Interview, December 2014
Interview with 2014 Nobel Laureate in Physiology or Medicine John O’Keefe, 6 December 2014.
John O’Keefe’s work in simple terms.
John O’Keefe on his breakthrough.
John O’Keefe on what brought him to science.
John O’Keefe on being awarded the Nobel Prize.Copyright © Nobel Media AB 2014
Nobel Prize Talks: John O’Keefe
How does your life change when you’re awarded the Nobel Prize? John O’Keefe, 2014 Nobel Laureate in Physiology or Medicine, is just starting to find out. But he prefers relative anonymity and being in the lab: “If you take my equipment away from me, I might as well retire”. In this conversation he talks about his early days in neuroscience, how he discovered the brain’s ’place cells’, and what the future of the field might hold.
Telephone interview with John O’Keefe following the announcement of the 2014 Nobel Prize in Physiology or Medicine, 6 October 2014. The interviewer is Adam Smith, Chief Scientific Officer of Nobel Media.
John O’Keefe was working at his desk at home in London when he got the news that he had been awarded the 2014 Nobel Prize in Physiology or Medicine together with May-Britt Moser and Edvard I. Moser. Listen to an interview about how John O’Keefe reacted when he got the call from Stockholm.
[John O’Keefe] Hello.
[Adam Smith] Hello, this is Adam Smith calling from Nobelprize.org, the website of the Nobel Prize.
[JO] Hi there!
[AS] Hi. First of all many congratulations on the award of the Nobel Prize.
[JO] Thank you very much, I’m over the moon actually.
[AS] Where were you when you got the news?
[JO] I was working at my desk at home. I sometimes work in the mornings here. What I tend to do is I try and get as much writing done … I get as much writing done at home before I go into work.
[AS] What was your first reaction on the call, on receiving the call?
[JO] I thought it was terrific. I thought it was … I had just been to Oslo a couple of weeks ago to receive the Kavli Prize, and I thought “Oh this couldn’t possibly be, this couldn’t possibly be what I think it is.” But of course it was. So I’m absolutely delighted of course. It’s a tremendous honour. It is the acme of scientific prizes and I think it’s, you know I’m very humbled by the whole thing, but I’m delighted as well.
[AS] And you know your co-Laureates very well indeed; the Mosers.
[JO] Yes, they came … I had known them actually for many, many years. I knew them when they were students with Per Andersen in Oslo, and they were already clearly destined to be stars and I was delighted when they wanted to come and spend some time in my laboratory to learn some of our techniques. And I think they put them to very good use I must say.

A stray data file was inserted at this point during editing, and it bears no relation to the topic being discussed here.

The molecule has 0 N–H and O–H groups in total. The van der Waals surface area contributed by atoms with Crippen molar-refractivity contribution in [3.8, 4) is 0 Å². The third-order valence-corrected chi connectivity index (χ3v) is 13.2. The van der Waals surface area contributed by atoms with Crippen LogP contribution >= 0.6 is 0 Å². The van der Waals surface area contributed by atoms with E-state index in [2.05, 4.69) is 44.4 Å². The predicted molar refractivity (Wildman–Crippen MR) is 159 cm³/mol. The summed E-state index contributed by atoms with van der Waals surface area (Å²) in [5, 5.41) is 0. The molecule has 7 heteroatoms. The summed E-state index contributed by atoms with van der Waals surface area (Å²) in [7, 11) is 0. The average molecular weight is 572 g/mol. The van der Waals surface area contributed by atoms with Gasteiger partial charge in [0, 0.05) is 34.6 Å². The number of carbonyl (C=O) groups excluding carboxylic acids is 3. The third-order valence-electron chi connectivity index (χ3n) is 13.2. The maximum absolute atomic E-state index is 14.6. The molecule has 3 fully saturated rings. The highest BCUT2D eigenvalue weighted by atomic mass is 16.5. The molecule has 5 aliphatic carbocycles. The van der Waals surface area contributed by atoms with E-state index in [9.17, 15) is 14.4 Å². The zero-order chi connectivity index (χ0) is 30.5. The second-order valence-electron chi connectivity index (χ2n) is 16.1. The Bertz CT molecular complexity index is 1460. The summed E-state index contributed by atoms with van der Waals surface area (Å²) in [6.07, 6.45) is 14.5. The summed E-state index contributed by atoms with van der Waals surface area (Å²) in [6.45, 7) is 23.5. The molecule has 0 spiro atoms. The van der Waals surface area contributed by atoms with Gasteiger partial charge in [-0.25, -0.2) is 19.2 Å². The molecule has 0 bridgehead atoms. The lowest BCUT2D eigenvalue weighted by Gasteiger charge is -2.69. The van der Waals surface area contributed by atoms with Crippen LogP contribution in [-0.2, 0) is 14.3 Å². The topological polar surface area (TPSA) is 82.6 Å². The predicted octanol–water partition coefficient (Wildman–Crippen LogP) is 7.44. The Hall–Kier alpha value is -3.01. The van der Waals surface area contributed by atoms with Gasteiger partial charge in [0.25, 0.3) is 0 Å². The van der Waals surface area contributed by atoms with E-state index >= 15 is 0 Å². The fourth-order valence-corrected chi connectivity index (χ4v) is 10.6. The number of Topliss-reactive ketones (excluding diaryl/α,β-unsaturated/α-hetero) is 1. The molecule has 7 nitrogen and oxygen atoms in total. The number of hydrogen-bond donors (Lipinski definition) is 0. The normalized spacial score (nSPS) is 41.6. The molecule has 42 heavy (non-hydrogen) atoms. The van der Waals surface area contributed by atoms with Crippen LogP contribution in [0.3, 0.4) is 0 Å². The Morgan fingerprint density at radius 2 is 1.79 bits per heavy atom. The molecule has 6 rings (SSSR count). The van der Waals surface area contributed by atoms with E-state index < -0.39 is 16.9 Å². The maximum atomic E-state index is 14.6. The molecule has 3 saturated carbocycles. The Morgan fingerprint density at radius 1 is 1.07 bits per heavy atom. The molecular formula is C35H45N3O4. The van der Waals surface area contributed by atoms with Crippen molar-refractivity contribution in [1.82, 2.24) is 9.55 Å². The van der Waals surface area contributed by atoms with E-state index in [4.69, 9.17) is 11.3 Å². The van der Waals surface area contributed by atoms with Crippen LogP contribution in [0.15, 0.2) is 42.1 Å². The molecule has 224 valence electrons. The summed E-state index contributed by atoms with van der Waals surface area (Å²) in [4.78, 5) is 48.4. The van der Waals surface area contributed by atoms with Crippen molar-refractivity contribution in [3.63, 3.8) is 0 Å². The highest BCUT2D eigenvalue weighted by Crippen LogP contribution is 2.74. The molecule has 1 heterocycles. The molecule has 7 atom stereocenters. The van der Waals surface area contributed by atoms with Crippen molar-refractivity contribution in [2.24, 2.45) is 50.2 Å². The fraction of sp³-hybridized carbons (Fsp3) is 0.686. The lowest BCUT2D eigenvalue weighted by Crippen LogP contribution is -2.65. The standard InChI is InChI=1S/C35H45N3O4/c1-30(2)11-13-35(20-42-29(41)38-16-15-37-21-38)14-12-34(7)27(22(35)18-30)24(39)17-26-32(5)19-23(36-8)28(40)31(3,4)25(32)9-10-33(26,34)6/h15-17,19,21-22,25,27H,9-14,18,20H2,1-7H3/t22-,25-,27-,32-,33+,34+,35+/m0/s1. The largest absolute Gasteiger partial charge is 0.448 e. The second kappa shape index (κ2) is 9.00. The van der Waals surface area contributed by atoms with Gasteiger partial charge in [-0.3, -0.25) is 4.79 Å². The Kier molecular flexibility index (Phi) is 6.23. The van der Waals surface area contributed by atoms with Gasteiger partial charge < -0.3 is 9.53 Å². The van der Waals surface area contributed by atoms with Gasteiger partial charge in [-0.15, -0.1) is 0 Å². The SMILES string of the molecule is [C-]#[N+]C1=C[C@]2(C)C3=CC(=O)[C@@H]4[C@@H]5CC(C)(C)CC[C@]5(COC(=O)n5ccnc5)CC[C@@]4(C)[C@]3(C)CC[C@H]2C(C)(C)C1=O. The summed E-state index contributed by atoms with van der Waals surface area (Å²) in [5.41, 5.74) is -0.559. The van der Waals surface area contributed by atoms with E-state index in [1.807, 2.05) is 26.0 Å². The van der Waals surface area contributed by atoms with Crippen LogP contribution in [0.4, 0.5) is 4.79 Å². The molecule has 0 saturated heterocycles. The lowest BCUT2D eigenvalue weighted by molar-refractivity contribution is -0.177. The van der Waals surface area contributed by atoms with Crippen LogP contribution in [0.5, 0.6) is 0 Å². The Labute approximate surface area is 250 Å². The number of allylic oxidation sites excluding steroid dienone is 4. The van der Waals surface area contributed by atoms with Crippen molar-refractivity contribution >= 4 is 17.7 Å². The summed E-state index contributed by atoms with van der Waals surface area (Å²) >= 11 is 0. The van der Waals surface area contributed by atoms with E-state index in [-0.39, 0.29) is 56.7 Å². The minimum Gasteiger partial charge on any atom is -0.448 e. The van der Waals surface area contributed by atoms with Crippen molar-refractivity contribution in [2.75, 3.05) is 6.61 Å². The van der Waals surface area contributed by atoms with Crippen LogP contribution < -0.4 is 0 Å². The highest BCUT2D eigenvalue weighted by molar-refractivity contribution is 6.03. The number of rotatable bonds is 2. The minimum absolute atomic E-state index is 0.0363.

[AS] It’s 43 years since you first found these place cells in the hippocampus, I suppose the lesson from that is that one has to be pretty patient in unravelling the secrets of the brain.
[JO] [Laughs] Yes, I think I have a reputation for being patient. Actually I hadn’t realised it was that long, but it is, yes it is 43 years. And I have to say that at the beginning most people were quite sceptical at the idea that you could go deep inside the brain and find things which corresponded to aspects of the environment. People were a little bit surprised and sceptical about that. I think it’s taken a while, but there were some people early on who accepted it and of course I’m grateful and of course now the field has blossomed. And I think the Prize actually is as much for the field as for myself and the Mosers. I think, you know, we’re just representatives of a large number of people who are working away at the hippocampus and memory and spatial navigation.
[AS] Yes, there must be an enormous number of happy people around today.
[AS] OK. Well, thank you very much indeed, I hope you have the most splendid day. And are you still at home? Are you still …
[JO] I’m hiding at home, yes. [Laughs]
[AS] Probably wise to do that for as long as you can.
[JO] What we’re … I’ve been of course in contact with the people in my office and what we’re proposing to do is set up a press conference, probably at the Wellcome Trust media centre, which is up the road from University College London, probably this afternoon I think. So I have another hour.
[AS] Stay relatively low key in that hour, yes, and avoid too many glasses of champagne.
[JO] Yes, I’ll certainly do that.
[AS] OK, Alright, well many, many congratulations and thank you very much for talking to us.
[JO] Thank you very much Adam.
[AS] Thank you, bye bye.
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Their work and discoveries range from the formation of black holes and genetic scissors to efforts to combat hunger and develop new auction formats.
See them all presented here.